There have been dozens of stories written in the past few weeks about whether or not several Supreme Court justices have been upholding the high ethical standards we expect of our nation’s highest court. The reports have looked at the justices’ participation in political activities and fundraising events, as well as questions related to whether justices should recuse themselves — or should have recused themselves — from cases before the Court.

Disturbed by these accounts, 107 law professors from 76 law schools all across the country have come together to voice their concern and suggest solutions. In an open letter to the chairmen and ranking members of the House and Senate Judiciary Committees, the professors lay out weaknesses in the ethics rules and recusal process governing Supreme Courts justices, and propose reforms, including that the justices be made subject to the same mandatory code of conduct that governs all other federal judges.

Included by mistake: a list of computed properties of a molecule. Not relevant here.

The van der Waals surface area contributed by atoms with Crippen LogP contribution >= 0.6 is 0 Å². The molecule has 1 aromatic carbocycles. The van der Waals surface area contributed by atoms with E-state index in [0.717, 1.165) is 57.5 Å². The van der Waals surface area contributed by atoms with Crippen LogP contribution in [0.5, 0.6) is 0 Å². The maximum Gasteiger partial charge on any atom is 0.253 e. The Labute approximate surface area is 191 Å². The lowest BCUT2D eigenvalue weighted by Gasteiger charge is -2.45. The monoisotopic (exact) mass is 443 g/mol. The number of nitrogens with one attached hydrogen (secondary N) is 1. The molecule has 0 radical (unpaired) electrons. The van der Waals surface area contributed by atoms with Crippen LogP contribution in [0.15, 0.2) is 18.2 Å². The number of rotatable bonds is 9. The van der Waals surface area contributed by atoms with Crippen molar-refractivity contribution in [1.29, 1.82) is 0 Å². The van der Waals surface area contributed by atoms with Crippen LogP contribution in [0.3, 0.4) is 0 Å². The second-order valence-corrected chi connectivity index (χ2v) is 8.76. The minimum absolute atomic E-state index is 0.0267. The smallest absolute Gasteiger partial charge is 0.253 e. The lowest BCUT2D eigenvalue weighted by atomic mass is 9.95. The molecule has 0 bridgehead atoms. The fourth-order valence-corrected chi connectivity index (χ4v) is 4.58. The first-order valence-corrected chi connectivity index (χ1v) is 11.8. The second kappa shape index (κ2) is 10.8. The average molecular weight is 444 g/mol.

The law professors’ letter is not just a wake-up call; it’s also a starting point. This unbiased, non-political, diverse group of experts came together to propose a common-sense solution aimed at bringing more transparency to the Court and restoring public confidence in its deliberations and decisions.

The letter recommends four concrete reforms:

  • Apply the Code of Conduct for United States Judges to Supreme Court justices;
  • Establish a set of procedures to enforce the Code’s standards as applied to Supreme Court justices;
  • Require a written opinion when a Supreme Court justice denies a motion to recuse; and
  • Determine a procedure, or require the Court to do so, that provides for a review of a decision by a Supreme Court justice not to recuse himself or herself from a case pending before the Court

The letter, along with news articles and other resources on Supreme Court ethics, can be found online at the Alliance for Justice website.

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